Theater Latté Da’s “Cabaret” at the Pantages Theatre couldn’t please me more


I thoroughly enjoyed my stay at Theater Latte Da and Hennepin Theatre Trust’s production of “Cabaret” at the Pantages Theatre. For about two hours and thirty minutes I was completely transported to a sparkling and sleazy nightclub caught in the center of Germany during the rise of the Nazi party. The show did a dazzling job of portraying the nightclub as a perfect metaphor for the attitude of the German people during the political changes, their denial, and passive oblivion. The cabaret created the illusion of it’s own little world, separate from the rest of reality. This show was incredible because it effectively lulled the audience into this party before methodically pulling them back into the disturbing reality by perfectly orchestrated production choices.

The audience was truly included into the show. Right from the very beginning, the Emcee and other performers completely removed the fourth wall by starting out in the audience and rallying them for the introduction of the show. My only regret is that from my seat in the balcony I could not see when the Emcee supposedly climbed down a rope from the edge of the balcony right into the center of the audience below. The Emcee soon declared “that even the orchestra is beautiful” and I couldn’t have agreed more. Throughout the entire show the music was spot on, the 1920’s style German cabaret style music swept the audience away. Immediately the audience was welcomed into the show, into the world of the cabaret, where there were not troubles of the world outside.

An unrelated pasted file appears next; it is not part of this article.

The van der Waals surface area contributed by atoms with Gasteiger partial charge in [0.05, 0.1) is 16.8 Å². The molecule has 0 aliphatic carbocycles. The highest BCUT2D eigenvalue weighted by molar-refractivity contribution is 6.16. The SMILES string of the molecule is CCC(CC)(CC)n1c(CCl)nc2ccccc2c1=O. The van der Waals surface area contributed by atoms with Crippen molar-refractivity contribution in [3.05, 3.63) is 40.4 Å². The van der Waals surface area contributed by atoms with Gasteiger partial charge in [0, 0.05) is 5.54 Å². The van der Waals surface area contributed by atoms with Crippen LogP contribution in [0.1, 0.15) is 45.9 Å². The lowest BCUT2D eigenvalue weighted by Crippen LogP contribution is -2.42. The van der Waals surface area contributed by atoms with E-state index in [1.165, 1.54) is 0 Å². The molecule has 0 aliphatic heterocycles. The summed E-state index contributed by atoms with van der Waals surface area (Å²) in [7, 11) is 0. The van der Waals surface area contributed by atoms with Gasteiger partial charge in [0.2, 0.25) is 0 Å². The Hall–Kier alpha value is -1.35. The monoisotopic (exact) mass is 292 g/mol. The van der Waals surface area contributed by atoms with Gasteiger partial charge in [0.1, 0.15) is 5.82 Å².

The highlight of the show was definitely the performance Emcee (played by Tyler Michaels) whose presence was nearly constant though out the entire show, almost like the shadow of the external political problems in Germany. Not only was he an outstanding singer and dancer, but in the second act he revealed himself to be quite a talented trapeze artist in “I Don’t Care Much” which was an exceptionally haunting piece, bringing to a full circle the irony of the character’s in the show’s lack of concern with the political events around them. Another stand out piece was “Money” which was the first performance to really introduce the darker undertones of the story, and the underlying tensions of the characters in the story. The choreography was very good and the image of the Emcee catching the red suitcase with his foot or the high-kick line turning to Nazi marches was unforgettable. All of these moments seemed so unexpected, but in the most incredible way: In the back of my mind I knew the historical context of the show, it’s what I’ve been learning about for the past month in history class, but the performance some how succeeded in pulling me away from that reality, into the own little world of the cabaret. Each time a reference to the Nazis was made, I jumped a bit, startled because everything had seemed like such a happy party before. I felt just as the characters in the story must have felt, shocked, surprised and in disbelief that something so disturbing could happen in this small world, despite the fact that similar moments had already occurred numerous times. By the end of the show, I was so stunned I could hardly clap.  I have never, in my life been to a performance that had moved me so much. So come! Come to the Cabaret!